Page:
The Source of the Duwamish River

June 15th, 2015

The headwaters of the Duwamish River are not easy to find.  Start with a map and you’re in trouble—you need some local knowledge first.  The Duwamish River is called the Green River upstream from the Seattle Sounders’ practice field in Tukwila.  In a strange twist, the White River used to be the source of the Duwamish before farmers and flooding diverted the White River south to Tacoma in the early 1900s.

The Duwamish River begins as the Green River in the mountains southeast of Seattle.  Fly east from SeaTac airport and you’re above it in minutes.  But if you want to touch the water, you’ll face a long drive on bumpy gravel roads.  The actual headwaters require a hike of several miles along the Blowout Mountain and Pacific Crest trails.

I drove 2 hours from Seattle and hiked another half hour to reach the slopes above the Green River.  I found the source of the Duwamish, some wet seeps near 5000 feet elevation on the west-facing slopes of Blowout Mountain. There will be no swimming today.  I was wondering if there would be a pool big enough to get in, but the river starts small and on this hot afternoon it’s little more than wet spots and a trickle.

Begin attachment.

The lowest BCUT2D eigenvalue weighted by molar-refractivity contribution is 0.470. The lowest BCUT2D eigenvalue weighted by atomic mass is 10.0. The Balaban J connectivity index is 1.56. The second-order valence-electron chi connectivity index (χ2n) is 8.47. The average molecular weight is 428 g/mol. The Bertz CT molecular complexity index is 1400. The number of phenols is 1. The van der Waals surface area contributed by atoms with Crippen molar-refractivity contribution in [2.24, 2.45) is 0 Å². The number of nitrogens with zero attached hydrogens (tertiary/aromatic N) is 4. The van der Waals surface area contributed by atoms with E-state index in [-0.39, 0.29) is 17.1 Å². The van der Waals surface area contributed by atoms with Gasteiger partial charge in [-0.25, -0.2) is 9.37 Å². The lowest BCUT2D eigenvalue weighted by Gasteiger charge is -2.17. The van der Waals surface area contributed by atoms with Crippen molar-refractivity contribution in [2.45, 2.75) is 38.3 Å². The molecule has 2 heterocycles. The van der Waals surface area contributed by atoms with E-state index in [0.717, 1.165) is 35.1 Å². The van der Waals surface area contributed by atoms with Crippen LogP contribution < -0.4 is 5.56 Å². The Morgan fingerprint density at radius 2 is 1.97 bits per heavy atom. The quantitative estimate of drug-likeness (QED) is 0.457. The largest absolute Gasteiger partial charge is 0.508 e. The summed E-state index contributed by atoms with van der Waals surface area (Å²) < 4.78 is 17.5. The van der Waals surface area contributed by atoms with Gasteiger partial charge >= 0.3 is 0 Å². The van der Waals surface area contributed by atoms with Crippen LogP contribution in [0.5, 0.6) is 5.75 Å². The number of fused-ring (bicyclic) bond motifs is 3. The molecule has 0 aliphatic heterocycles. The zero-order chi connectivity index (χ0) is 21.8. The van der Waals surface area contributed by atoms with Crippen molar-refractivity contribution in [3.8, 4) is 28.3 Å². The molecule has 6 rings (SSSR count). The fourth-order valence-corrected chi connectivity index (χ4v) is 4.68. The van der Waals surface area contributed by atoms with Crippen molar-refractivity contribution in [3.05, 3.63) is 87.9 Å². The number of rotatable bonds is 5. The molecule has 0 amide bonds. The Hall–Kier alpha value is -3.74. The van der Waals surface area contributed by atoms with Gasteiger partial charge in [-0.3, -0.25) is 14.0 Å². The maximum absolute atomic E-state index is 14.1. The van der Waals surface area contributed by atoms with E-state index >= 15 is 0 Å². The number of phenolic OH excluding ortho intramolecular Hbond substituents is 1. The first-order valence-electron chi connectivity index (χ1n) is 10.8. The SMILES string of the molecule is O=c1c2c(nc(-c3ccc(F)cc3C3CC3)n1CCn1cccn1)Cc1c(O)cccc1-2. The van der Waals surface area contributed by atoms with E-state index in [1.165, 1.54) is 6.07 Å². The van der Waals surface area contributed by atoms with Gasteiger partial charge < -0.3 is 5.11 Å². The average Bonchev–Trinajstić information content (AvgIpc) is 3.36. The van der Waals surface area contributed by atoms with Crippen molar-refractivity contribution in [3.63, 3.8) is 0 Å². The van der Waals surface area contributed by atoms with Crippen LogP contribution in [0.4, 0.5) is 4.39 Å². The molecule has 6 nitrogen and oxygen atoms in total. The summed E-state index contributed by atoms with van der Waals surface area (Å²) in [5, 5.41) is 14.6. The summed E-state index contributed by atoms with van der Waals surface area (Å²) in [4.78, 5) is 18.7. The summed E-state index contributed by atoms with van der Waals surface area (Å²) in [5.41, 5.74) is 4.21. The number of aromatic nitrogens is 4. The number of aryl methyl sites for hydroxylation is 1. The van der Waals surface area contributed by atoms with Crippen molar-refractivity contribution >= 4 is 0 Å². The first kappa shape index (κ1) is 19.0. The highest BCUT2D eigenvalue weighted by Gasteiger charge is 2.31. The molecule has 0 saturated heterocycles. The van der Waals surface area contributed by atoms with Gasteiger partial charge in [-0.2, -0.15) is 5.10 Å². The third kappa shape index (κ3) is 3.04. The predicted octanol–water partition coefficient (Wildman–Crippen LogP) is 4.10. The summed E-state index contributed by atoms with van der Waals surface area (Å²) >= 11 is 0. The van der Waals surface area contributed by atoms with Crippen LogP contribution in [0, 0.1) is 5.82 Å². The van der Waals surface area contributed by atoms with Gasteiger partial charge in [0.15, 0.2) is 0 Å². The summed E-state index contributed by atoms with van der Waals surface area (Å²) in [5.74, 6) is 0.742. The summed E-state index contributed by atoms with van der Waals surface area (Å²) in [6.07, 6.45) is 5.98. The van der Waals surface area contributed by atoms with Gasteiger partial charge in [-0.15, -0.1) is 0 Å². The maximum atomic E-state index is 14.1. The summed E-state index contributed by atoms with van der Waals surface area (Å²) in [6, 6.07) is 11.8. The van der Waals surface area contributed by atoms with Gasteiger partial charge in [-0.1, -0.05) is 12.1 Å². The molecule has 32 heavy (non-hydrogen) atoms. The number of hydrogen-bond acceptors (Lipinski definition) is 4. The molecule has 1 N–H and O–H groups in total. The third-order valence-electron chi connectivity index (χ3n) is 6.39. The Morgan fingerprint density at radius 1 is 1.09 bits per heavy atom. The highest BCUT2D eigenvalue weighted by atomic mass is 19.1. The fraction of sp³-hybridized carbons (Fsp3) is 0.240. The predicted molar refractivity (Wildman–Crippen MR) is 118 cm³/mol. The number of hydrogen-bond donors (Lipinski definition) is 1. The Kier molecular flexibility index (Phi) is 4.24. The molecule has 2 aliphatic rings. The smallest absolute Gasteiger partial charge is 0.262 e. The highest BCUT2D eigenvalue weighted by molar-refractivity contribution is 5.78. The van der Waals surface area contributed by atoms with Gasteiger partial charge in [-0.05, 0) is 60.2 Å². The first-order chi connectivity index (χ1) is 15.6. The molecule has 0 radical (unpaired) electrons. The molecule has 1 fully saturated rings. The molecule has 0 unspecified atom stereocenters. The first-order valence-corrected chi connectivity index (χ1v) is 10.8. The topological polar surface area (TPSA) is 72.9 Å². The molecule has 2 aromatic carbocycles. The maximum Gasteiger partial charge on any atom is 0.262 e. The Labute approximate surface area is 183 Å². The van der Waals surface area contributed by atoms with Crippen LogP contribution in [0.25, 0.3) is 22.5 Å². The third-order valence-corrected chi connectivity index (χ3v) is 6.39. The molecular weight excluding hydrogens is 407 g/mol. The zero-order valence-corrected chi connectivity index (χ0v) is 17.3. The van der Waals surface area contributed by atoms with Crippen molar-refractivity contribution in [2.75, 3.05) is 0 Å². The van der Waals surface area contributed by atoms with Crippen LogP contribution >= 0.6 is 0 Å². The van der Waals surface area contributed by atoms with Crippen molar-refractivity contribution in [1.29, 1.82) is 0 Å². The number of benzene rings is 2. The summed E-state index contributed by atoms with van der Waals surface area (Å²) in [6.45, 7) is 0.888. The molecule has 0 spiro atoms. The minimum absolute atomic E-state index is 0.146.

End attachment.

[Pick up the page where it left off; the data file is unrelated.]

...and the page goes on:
Looking down the valley, the top of the Green River flows through a lovely forested valley.  There are few signs of people other than some logged areas and some roads.  Just uphill, the Pacific Crest Trail separates the Green River drainage from the Yakima drainage to the east.

How many people in the Seattle area know that the headwaters of Seattle’s Duwamish River are this beautiful and serene?  Water that enters the Green River up here is taking a path that has changed little since the last ice age.  There could not be a more dramatic contrast with the other end of the river where the Duwamish enters Puget Sound.  I’m eager to get in the water and explore the changes downstream.

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